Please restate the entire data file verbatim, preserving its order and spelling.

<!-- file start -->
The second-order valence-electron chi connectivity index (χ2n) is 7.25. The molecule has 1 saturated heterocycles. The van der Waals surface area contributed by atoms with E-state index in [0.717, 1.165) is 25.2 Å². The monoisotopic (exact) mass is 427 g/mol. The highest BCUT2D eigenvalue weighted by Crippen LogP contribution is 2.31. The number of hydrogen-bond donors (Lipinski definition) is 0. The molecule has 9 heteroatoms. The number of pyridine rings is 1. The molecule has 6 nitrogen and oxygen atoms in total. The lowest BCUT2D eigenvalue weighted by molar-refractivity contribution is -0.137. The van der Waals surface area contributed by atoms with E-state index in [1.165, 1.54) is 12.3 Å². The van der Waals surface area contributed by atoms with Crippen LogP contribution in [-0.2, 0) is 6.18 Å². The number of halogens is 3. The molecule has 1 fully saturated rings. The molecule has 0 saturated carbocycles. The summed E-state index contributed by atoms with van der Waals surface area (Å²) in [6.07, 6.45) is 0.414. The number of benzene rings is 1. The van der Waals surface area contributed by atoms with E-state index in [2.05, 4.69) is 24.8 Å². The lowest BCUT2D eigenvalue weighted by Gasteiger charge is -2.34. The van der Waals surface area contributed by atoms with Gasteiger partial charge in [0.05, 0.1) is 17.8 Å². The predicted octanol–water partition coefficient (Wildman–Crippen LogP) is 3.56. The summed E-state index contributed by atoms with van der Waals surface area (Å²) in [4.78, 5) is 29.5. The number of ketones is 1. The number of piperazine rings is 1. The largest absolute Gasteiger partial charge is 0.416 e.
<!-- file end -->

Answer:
The second-order valence-electron chi connectivity index (χ2n) is 7.25. The molecule has 1 saturated heterocycles. The van der Waals surface area contributed by atoms with E-state index in [0.717, 1.165) is 25.2 Å². The monoisotopic (exact) mass is 427 g/mol. The highest BCUT2D eigenvalue weighted by Crippen LogP contribution is 2.31. The number of hydrogen-bond donors (Lipinski definition) is 0. The molecule has 9 heteroatoms. The number of pyridine rings is 1. The molecule has 6 nitrogen and oxygen atoms in total. The lowest BCUT2D eigenvalue weighted by molar-refractivity contribution is -0.137. The van der Waals surface area contributed by atoms with E-state index in [1.165, 1.54) is 12.3 Å². The van der Waals surface area contributed by atoms with Crippen LogP contribution in [-0.2, 0) is 6.18 Å². The number of halogens is 3. The molecule has 1 fully saturated rings. The molecule has 0 saturated carbocycles. The summed E-state index contributed by atoms with van der Waals surface area (Å²) in [6.07, 6.45) is 0.414. The number of benzene rings is 1. The van der Waals surface area contributed by atoms with E-state index in [2.05, 4.69) is 24.8 Å². The lowest BCUT2D eigenvalue weighted by Gasteiger charge is -2.34. The van der Waals surface area contributed by atoms with Gasteiger partial charge in [0.05, 0.1) is 17.8 Å². The predicted octanol–water partition coefficient (Wildman–Crippen LogP) is 3.56. The summed E-state index contributed by atoms with van der Waals surface area (Å²) in [4.78, 5) is 29.5. The number of ketones is 1. The number of piperazine rings is 1. The largest absolute Gasteiger partial charge is 0.416 e.